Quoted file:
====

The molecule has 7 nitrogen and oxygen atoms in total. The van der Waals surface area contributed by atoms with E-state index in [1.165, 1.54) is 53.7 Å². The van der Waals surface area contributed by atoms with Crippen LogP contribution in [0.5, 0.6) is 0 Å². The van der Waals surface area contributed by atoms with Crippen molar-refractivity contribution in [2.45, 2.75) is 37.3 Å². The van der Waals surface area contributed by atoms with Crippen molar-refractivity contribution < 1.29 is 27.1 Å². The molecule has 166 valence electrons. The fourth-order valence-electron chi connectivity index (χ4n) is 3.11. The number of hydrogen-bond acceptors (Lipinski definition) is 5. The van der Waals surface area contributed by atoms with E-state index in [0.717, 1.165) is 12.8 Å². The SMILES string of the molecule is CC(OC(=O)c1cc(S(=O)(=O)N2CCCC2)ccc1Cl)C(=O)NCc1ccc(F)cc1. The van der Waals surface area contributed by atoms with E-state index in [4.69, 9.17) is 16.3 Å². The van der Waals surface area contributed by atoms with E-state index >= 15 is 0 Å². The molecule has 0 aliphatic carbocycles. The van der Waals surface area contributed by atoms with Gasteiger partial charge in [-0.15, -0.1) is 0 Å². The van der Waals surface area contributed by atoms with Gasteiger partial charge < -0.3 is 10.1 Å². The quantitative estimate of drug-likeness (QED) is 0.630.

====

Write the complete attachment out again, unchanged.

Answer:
The molecule has 7 nitrogen and oxygen atoms in total. The van der Waals surface area contributed by atoms with E-state index in [1.165, 1.54) is 53.7 Å². The van der Waals surface area contributed by atoms with Crippen LogP contribution in [0.5, 0.6) is 0 Å². The van der Waals surface area contributed by atoms with Crippen molar-refractivity contribution in [2.45, 2.75) is 37.3 Å². The van der Waals surface area contributed by atoms with Crippen molar-refractivity contribution < 1.29 is 27.1 Å². The molecule has 166 valence electrons. The fourth-order valence-electron chi connectivity index (χ4n) is 3.11. The number of hydrogen-bond acceptors (Lipinski definition) is 5. The van der Waals surface area contributed by atoms with E-state index in [0.717, 1.165) is 12.8 Å². The SMILES string of the molecule is CC(OC(=O)c1cc(S(=O)(=O)N2CCCC2)ccc1Cl)C(=O)NCc1ccc(F)cc1. The van der Waals surface area contributed by atoms with E-state index in [4.69, 9.17) is 16.3 Å². The van der Waals surface area contributed by atoms with E-state index >= 15 is 0 Å². The molecule has 0 aliphatic carbocycles. The van der Waals surface area contributed by atoms with Gasteiger partial charge in [-0.15, -0.1) is 0 Å². The van der Waals surface area contributed by atoms with Gasteiger partial charge < -0.3 is 10.1 Å². The quantitative estimate of drug-likeness (QED) is 0.630.